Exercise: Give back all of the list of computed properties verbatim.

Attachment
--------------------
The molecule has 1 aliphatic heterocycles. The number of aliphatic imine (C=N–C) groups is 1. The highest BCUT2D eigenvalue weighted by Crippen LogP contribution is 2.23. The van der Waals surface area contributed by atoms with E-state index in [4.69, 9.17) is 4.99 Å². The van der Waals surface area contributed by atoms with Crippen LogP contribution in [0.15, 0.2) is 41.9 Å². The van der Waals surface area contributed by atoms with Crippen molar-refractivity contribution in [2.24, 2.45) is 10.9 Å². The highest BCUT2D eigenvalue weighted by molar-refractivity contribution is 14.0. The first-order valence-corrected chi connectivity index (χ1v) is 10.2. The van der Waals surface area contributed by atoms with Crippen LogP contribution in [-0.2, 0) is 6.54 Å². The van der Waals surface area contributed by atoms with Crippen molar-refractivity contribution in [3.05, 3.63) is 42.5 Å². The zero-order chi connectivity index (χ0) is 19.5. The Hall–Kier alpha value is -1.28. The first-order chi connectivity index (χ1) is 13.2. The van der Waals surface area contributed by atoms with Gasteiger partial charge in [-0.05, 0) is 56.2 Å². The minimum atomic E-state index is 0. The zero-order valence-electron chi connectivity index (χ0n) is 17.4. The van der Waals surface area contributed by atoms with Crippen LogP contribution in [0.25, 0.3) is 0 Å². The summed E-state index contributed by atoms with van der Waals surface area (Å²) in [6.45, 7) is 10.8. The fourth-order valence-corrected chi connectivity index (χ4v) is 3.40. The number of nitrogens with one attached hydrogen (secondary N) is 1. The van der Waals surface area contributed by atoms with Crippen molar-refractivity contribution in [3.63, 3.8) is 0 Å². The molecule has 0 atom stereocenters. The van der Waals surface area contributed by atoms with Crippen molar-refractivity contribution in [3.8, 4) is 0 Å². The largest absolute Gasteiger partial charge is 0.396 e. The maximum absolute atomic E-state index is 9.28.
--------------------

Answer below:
The molecule has 1 aliphatic heterocycles. The number of aliphatic imine (C=N–C) groups is 1. The highest BCUT2D eigenvalue weighted by Crippen LogP contribution is 2.23. The van der Waals surface area contributed by atoms with E-state index in [4.69, 9.17) is 4.99 Å². The van der Waals surface area contributed by atoms with Crippen LogP contribution in [0.15, 0.2) is 41.9 Å². The van der Waals surface area contributed by atoms with Crippen molar-refractivity contribution in [2.24, 2.45) is 10.9 Å². The highest BCUT2D eigenvalue weighted by molar-refractivity contribution is 14.0. The first-order valence-corrected chi connectivity index (χ1v) is 10.2. The van der Waals surface area contributed by atoms with Crippen LogP contribution in [-0.2, 0) is 6.54 Å². The van der Waals surface area contributed by atoms with Crippen molar-refractivity contribution in [3.05, 3.63) is 42.5 Å². The zero-order chi connectivity index (χ0) is 19.5. The Hall–Kier alpha value is -1.28. The first-order chi connectivity index (χ1) is 13.2. The van der Waals surface area contributed by atoms with Gasteiger partial charge in [-0.05, 0) is 56.2 Å². The minimum atomic E-state index is 0. The zero-order valence-electron chi connectivity index (χ0n) is 17.4. The van der Waals surface area contributed by atoms with Crippen LogP contribution in [0.25, 0.3) is 0 Å². The summed E-state index contributed by atoms with van der Waals surface area (Å²) in [6.45, 7) is 10.8. The fourth-order valence-corrected chi connectivity index (χ4v) is 3.40. The number of nitrogens with one attached hydrogen (secondary N) is 1. The van der Waals surface area contributed by atoms with Crippen molar-refractivity contribution in [3.63, 3.8) is 0 Å². The molecule has 0 atom stereocenters. The van der Waals surface area contributed by atoms with Crippen molar-refractivity contribution in [3.8, 4) is 0 Å². The largest absolute Gasteiger partial charge is 0.396 e. The maximum absolute atomic E-state index is 9.28.